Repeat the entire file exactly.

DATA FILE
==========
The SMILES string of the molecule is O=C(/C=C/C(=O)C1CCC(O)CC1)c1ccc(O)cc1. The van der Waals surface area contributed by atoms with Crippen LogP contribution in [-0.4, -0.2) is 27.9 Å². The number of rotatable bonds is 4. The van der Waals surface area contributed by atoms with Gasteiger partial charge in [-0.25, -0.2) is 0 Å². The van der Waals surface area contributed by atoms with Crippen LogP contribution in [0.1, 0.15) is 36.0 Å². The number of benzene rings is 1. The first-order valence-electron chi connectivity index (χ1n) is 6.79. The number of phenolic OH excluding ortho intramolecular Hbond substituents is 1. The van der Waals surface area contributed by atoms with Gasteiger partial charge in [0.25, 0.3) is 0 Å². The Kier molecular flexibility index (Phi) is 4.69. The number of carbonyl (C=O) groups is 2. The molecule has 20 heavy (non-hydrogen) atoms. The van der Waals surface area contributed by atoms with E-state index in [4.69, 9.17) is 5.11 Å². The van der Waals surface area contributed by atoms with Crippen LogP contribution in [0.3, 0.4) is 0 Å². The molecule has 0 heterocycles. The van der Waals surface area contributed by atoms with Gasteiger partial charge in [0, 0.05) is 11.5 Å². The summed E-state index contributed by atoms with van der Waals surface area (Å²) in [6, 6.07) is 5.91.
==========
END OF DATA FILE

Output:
The SMILES string of the molecule is O=C(/C=C/C(=O)C1CCC(O)CC1)c1ccc(O)cc1. The van der Waals surface area contributed by atoms with Crippen LogP contribution in [-0.4, -0.2) is 27.9 Å². The number of rotatable bonds is 4. The van der Waals surface area contributed by atoms with Gasteiger partial charge in [-0.25, -0.2) is 0 Å². The van der Waals surface area contributed by atoms with Crippen LogP contribution in [0.1, 0.15) is 36.0 Å². The number of benzene rings is 1. The first-order valence-electron chi connectivity index (χ1n) is 6.79. The number of phenolic OH excluding ortho intramolecular Hbond substituents is 1. The van der Waals surface area contributed by atoms with Gasteiger partial charge in [0.25, 0.3) is 0 Å². The Kier molecular flexibility index (Phi) is 4.69. The number of carbonyl (C=O) groups is 2. The molecule has 20 heavy (non-hydrogen) atoms. The van der Waals surface area contributed by atoms with E-state index in [4.69, 9.17) is 5.11 Å². The van der Waals surface area contributed by atoms with Crippen LogP contribution in [0.3, 0.4) is 0 Å². The molecule has 0 heterocycles. The van der Waals surface area contributed by atoms with Gasteiger partial charge in [0, 0.05) is 11.5 Å². The summed E-state index contributed by atoms with van der Waals surface area (Å²) in [6, 6.07) is 5.91.